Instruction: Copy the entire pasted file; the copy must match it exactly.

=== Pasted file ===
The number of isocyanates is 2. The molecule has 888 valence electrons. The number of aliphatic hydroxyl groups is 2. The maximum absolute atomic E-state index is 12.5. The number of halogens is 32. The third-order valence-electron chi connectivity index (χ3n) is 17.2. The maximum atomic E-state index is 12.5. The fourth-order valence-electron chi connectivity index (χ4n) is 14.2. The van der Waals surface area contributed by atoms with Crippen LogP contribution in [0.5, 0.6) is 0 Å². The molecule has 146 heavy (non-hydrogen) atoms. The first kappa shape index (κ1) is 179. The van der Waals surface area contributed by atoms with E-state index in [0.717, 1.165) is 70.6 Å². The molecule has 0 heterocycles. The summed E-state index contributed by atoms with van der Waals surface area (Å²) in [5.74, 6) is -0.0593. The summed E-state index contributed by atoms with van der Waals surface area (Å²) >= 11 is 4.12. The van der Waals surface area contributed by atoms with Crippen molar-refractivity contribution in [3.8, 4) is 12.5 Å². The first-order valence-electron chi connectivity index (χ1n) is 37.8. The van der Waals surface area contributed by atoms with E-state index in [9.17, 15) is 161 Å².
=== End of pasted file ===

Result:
The number of isocyanates is 2. The molecule has 888 valence electrons. The number of aliphatic hydroxyl groups is 2. The maximum absolute atomic E-state index is 12.5. The number of halogens is 32. The third-order valence-electron chi connectivity index (χ3n) is 17.2. The maximum atomic E-state index is 12.5. The fourth-order valence-electron chi connectivity index (χ4n) is 14.2. The van der Waals surface area contributed by atoms with Crippen LogP contribution in [0.5, 0.6) is 0 Å². The molecule has 146 heavy (non-hydrogen) atoms. The first kappa shape index (κ1) is 179. The van der Waals surface area contributed by atoms with E-state index in [0.717, 1.165) is 70.6 Å². The molecule has 0 heterocycles. The summed E-state index contributed by atoms with van der Waals surface area (Å²) in [5.74, 6) is -0.0593. The summed E-state index contributed by atoms with van der Waals surface area (Å²) >= 11 is 4.12. The van der Waals surface area contributed by atoms with Crippen molar-refractivity contribution in [3.8, 4) is 12.5 Å². The first-order valence-electron chi connectivity index (χ1n) is 37.8. The van der Waals surface area contributed by atoms with E-state index in [9.17, 15) is 161 Å².